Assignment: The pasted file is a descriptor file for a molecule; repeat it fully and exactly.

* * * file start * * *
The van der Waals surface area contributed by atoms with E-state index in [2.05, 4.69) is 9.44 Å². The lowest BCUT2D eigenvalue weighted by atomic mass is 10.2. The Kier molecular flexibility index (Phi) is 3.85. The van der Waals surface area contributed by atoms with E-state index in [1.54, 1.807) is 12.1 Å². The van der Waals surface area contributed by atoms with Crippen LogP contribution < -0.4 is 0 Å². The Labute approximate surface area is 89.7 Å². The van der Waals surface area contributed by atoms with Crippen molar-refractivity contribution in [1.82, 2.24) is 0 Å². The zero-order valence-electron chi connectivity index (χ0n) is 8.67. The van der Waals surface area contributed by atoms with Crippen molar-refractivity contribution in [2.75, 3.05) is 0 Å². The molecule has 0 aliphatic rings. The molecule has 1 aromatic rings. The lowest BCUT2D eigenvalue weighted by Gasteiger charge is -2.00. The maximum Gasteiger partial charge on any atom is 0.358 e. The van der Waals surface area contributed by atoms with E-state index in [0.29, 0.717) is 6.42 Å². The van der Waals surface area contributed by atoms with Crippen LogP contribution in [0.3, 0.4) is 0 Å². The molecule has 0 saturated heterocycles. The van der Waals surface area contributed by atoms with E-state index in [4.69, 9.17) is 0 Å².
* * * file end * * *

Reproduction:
The van der Waals surface area contributed by atoms with E-state index in [2.05, 4.69) is 9.44 Å². The lowest BCUT2D eigenvalue weighted by atomic mass is 10.2. The Kier molecular flexibility index (Phi) is 3.85. The van der Waals surface area contributed by atoms with E-state index in [1.54, 1.807) is 12.1 Å². The van der Waals surface area contributed by atoms with Crippen LogP contribution < -0.4 is 0 Å². The Labute approximate surface area is 89.7 Å². The van der Waals surface area contributed by atoms with Crippen molar-refractivity contribution in [1.82, 2.24) is 0 Å². The zero-order valence-electron chi connectivity index (χ0n) is 8.67. The van der Waals surface area contributed by atoms with Crippen molar-refractivity contribution in [2.75, 3.05) is 0 Å². The molecule has 0 aliphatic rings. The molecule has 1 aromatic rings. The lowest BCUT2D eigenvalue weighted by Gasteiger charge is -2.00. The maximum Gasteiger partial charge on any atom is 0.358 e. The van der Waals surface area contributed by atoms with E-state index in [0.29, 0.717) is 6.42 Å². The van der Waals surface area contributed by atoms with Crippen LogP contribution in [0.3, 0.4) is 0 Å². The molecule has 0 saturated heterocycles. The van der Waals surface area contributed by atoms with E-state index in [4.69, 9.17) is 0 Å².